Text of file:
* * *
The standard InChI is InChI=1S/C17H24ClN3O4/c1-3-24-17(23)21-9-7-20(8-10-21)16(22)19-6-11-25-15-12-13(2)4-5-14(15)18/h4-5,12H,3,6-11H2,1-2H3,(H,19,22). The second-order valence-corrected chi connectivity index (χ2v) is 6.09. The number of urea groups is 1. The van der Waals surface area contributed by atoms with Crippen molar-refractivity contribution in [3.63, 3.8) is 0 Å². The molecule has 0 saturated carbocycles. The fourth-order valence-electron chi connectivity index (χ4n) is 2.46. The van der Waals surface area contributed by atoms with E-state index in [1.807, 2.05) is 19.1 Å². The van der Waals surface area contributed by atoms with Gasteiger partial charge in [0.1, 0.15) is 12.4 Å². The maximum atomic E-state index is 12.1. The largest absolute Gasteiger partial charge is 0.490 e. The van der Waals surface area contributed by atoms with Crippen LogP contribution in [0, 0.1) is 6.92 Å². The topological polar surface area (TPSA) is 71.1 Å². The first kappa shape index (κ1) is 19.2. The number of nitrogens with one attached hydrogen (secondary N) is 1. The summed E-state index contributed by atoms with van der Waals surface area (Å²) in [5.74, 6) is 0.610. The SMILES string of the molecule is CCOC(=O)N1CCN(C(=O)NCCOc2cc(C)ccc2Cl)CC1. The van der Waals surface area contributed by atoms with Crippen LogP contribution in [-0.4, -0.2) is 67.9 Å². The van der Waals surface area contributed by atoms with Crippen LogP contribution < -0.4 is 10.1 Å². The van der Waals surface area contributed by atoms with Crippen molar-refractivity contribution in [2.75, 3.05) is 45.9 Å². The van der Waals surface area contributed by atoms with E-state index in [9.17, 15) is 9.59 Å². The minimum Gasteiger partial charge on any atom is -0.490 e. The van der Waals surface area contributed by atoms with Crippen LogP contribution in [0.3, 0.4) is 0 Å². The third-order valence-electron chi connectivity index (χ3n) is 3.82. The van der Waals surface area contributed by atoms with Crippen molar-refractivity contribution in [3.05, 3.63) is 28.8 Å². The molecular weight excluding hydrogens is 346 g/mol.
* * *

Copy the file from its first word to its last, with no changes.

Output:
The standard InChI is InChI=1S/C17H24ClN3O4/c1-3-24-17(23)21-9-7-20(8-10-21)16(22)19-6-11-25-15-12-13(2)4-5-14(15)18/h4-5,12H,3,6-11H2,1-2H3,(H,19,22). The second-order valence-corrected chi connectivity index (χ2v) is 6.09. The number of urea groups is 1. The van der Waals surface area contributed by atoms with Crippen molar-refractivity contribution in [3.63, 3.8) is 0 Å². The molecule has 0 saturated carbocycles. The fourth-order valence-electron chi connectivity index (χ4n) is 2.46. The van der Waals surface area contributed by atoms with E-state index in [1.807, 2.05) is 19.1 Å². The van der Waals surface area contributed by atoms with Gasteiger partial charge in [0.1, 0.15) is 12.4 Å². The maximum atomic E-state index is 12.1. The largest absolute Gasteiger partial charge is 0.490 e. The van der Waals surface area contributed by atoms with Crippen LogP contribution in [0, 0.1) is 6.92 Å². The topological polar surface area (TPSA) is 71.1 Å². The first kappa shape index (κ1) is 19.2. The number of nitrogens with one attached hydrogen (secondary N) is 1. The summed E-state index contributed by atoms with van der Waals surface area (Å²) in [5.74, 6) is 0.610. The SMILES string of the molecule is CCOC(=O)N1CCN(C(=O)NCCOc2cc(C)ccc2Cl)CC1. The van der Waals surface area contributed by atoms with Crippen LogP contribution in [-0.4, -0.2) is 67.9 Å². The van der Waals surface area contributed by atoms with Crippen LogP contribution < -0.4 is 10.1 Å². The van der Waals surface area contributed by atoms with Crippen molar-refractivity contribution in [2.75, 3.05) is 45.9 Å². The van der Waals surface area contributed by atoms with E-state index in [9.17, 15) is 9.59 Å². The minimum Gasteiger partial charge on any atom is -0.490 e. The van der Waals surface area contributed by atoms with Crippen LogP contribution in [0.3, 0.4) is 0 Å². The third-order valence-electron chi connectivity index (χ3n) is 3.82. The van der Waals surface area contributed by atoms with Crippen molar-refractivity contribution in [3.05, 3.63) is 28.8 Å². The molecular weight excluding hydrogens is 346 g/mol.